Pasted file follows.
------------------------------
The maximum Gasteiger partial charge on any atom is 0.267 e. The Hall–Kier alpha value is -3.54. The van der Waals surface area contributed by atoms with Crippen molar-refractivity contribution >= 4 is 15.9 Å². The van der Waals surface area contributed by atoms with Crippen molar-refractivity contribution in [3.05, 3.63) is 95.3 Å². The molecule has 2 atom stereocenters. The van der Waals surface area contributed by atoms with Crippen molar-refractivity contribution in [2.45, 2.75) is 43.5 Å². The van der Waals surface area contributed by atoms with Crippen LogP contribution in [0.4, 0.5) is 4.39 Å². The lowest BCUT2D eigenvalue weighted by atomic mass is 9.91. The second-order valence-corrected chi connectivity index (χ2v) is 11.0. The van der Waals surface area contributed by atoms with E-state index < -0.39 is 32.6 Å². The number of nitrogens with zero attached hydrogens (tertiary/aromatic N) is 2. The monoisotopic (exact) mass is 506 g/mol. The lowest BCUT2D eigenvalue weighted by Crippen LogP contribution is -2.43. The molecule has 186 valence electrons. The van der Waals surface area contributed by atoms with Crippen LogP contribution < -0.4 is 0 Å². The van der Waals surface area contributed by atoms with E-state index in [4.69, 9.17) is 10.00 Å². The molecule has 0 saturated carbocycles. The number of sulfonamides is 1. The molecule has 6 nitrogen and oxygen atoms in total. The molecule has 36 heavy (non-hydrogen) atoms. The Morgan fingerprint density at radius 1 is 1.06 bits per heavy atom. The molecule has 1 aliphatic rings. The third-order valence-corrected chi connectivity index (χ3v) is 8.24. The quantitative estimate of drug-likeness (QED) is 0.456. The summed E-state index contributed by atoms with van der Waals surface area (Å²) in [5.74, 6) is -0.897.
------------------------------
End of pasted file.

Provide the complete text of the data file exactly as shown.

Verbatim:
The maximum Gasteiger partial charge on any atom is 0.267 e. The Hall–Kier alpha value is -3.54. The van der Waals surface area contributed by atoms with Crippen molar-refractivity contribution >= 4 is 15.9 Å². The van der Waals surface area contributed by atoms with Crippen molar-refractivity contribution in [3.05, 3.63) is 95.3 Å². The molecule has 2 atom stereocenters. The van der Waals surface area contributed by atoms with Crippen molar-refractivity contribution in [2.45, 2.75) is 43.5 Å². The van der Waals surface area contributed by atoms with Crippen LogP contribution in [0.4, 0.5) is 4.39 Å². The lowest BCUT2D eigenvalue weighted by atomic mass is 9.91. The second-order valence-corrected chi connectivity index (χ2v) is 11.0. The van der Waals surface area contributed by atoms with E-state index < -0.39 is 32.6 Å². The number of nitrogens with zero attached hydrogens (tertiary/aromatic N) is 2. The monoisotopic (exact) mass is 506 g/mol. The lowest BCUT2D eigenvalue weighted by Crippen LogP contribution is -2.43. The molecule has 186 valence electrons. The van der Waals surface area contributed by atoms with Crippen LogP contribution < -0.4 is 0 Å². The van der Waals surface area contributed by atoms with E-state index in [4.69, 9.17) is 10.00 Å². The molecule has 0 saturated carbocycles. The number of sulfonamides is 1. The molecule has 6 nitrogen and oxygen atoms in total. The molecule has 36 heavy (non-hydrogen) atoms. The Morgan fingerprint density at radius 1 is 1.06 bits per heavy atom. The molecule has 1 aliphatic rings. The third-order valence-corrected chi connectivity index (χ3v) is 8.24. The quantitative estimate of drug-likeness (QED) is 0.456. The summed E-state index contributed by atoms with van der Waals surface area (Å²) in [5.74, 6) is -0.897.